Where do you draw the line? Should we get more counseling if he hits me? After all, maybe things will get better. Should we work on things if he hasn’t touched me in years, hasn’t acted like a partner in forever and a half? Is there a book I can read to make HIM understand that calling me a worthless cow isn’t supportable for a long-term relationship?*

So, stop it. Your best bet here is to support the person you love. Be open. Talk through what they want to talk about, paying more attention to what they say, what they ask, than the things you want to tell them. Stop shaming a man for leaving to want a better life. (Feel free to shame him if he doesn’t take responsibility for his kids.) Stop shaming a woman for leaving to want a better life. (Feel free to shame her if, kids, etc.)  Stop SHAMING them. They’re ashamed enough already, because they know divorce is hard, and it hurts others too. I know, I do. I know.

I have so much more to say. So much more I want you to know. But those are really the important parts. Stop trying to save the marriage. It’s not your damn job, and you have no idea if it SHOULD be saved. Support your friend/loved one, because he or she is in a tough, tough time.

Comments are open.

-Jen

 

*None of these are real life examples of me or of mine. This is on purpose. My divorce, and his, and hers, and theirs and the other ones, aren’t your business to save.

Running on hippie food

September 15, 2014

2014-09-15 10.00.13Yesterday I ate waffles and cheeseburgers. Today I’m eating oatmeal with flaxseed meal, dried fruit, nuts and pumpkin seeds; snacking a bit on edamame; and washing it down with mint tea and chia Kombucha. I tell you this because I want you to know I’m well-rounded (no pun intended there). I want to assure you that I’m not a 100% crunchy hippie that’s going to try to make you eat carob and rub hemp on your eyelids (or whatever). Or if I do, we can at least go get an Oreo milkshake after.

You see, I read books and get excited about things. I read a book several months ago, and got so excited about running that I’ve been suiting up no less than twice a week (usually 3-4 times) since then, even through my France vacation.  I just now finished reading Eat and Run, by ultrarunner Scott Jurek. So now I’m excited again about vegetarian, plant-based meals*.

But I’m a bacon cheeseburger kind of girl, at least part of the time. I’m a waffles and eggs, pizza and beer, by-gum steak and chicken kind of girl. I imagine, though, that I can totally do that part time. After all, I don’t eat bacon at EVERY meal.  What’s more, I’ve gotten here gradually – “here” being a place quite a long way away from my childhood, where you were lucky to get me to eat a carrot. Where one could quite easily list the kinds of things I would eat on a notecard. (“Cereal, bread, pizza, hamburger, fries, potatoes…”)

I’m quite serious when I say I really enjoy good food now. We can make a salad that’d knock your knickers off. We’ve got mushroom risotto that people pine after. Sean’s (can be) veggie curry…well, it’s not decent to speak of in mixed company. It’s that good.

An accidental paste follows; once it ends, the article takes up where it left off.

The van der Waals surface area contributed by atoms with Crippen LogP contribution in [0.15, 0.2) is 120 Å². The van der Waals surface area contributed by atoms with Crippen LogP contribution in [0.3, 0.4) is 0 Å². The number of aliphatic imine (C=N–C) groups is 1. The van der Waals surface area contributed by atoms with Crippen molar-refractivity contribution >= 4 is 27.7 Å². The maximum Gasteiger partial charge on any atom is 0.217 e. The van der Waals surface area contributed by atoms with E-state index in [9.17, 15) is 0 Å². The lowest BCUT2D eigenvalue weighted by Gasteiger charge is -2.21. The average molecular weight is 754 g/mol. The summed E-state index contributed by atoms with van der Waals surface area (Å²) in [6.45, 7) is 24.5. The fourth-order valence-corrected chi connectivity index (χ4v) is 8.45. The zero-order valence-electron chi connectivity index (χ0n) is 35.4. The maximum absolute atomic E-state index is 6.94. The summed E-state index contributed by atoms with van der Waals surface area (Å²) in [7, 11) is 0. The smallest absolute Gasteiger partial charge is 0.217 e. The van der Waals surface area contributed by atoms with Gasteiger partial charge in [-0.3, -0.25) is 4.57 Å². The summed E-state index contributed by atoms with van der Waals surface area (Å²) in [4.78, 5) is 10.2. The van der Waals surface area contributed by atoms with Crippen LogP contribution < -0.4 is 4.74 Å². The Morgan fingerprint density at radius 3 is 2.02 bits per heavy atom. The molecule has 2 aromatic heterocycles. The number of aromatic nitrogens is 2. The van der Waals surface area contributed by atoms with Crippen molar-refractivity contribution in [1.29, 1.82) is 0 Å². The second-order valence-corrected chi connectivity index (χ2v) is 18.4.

So I’m gradually moving from a place of eating out of boxes, to one where fresh stuff is, like, GOOD. I eat it and feel good. I’m sure part of that comes from small amounts of Vitamin Smug (“Well done, Me…we’ve really eaten the old health food now!”), but some of that feeling is real, too.  The strategy is – get this – to mostly eat things I already like. Crazy, right? Thus, the oatmeal and fruit and nuts. I fucking love that shit, it’s so very very good.

Edamame? No, I’ve never really eaten it. But I figure I’ll try it, add it to the repertoire if it doesn’t suck. And so far, it seems to not suck.

Next up: Cooking a few things from our own recipes, from Scott’s book, and from the Meat Free Monday cookbook…vegetarian stuff like

  • Refried beans (oh yum)
  • Guacamole (oh crap, so yum)
  • Veggie chili (OH MY GOSH)
  • Tomato soup (I’m about to weep joyous tears)
  • Roast squash (….no words…)

and so on and on.

I guess I’m just going to focus on the good stuff, is all.

-J

 

*I’m making that distinction because Scott’s recipes don’t include dairy or eggs.

Running in wavy lines

September 9, 2014

I’m looking for a marathon, and at some point, an ultra. So I went looking around online today, and found an endurance running event in Grapevine Texas with 6, 12, 24, 48, and 72 hour challenges.  The website isn’t terribly clear, but it looks like you pick your event, and then do 2 mile loops for that amount of time.

While on the one hand, it’s an interesting challenge…can you run or walk for a full day? Two? Three?  On the other hand, kill me in the eye with a sharpened marathon medal.

A part of me feels horrified to contemplate hours of staring at the same loop, running and quite literally getting nowhere at all.  Part of the joy of running, for me, is the huge satisfaction of looking around (at hour 1, or 3, or whatever) and going “MAN, I sure am a huge number of steps away from where I started! Under my own power, I have made it far enough that normal folk wouldn’t even consider BIKING this far!”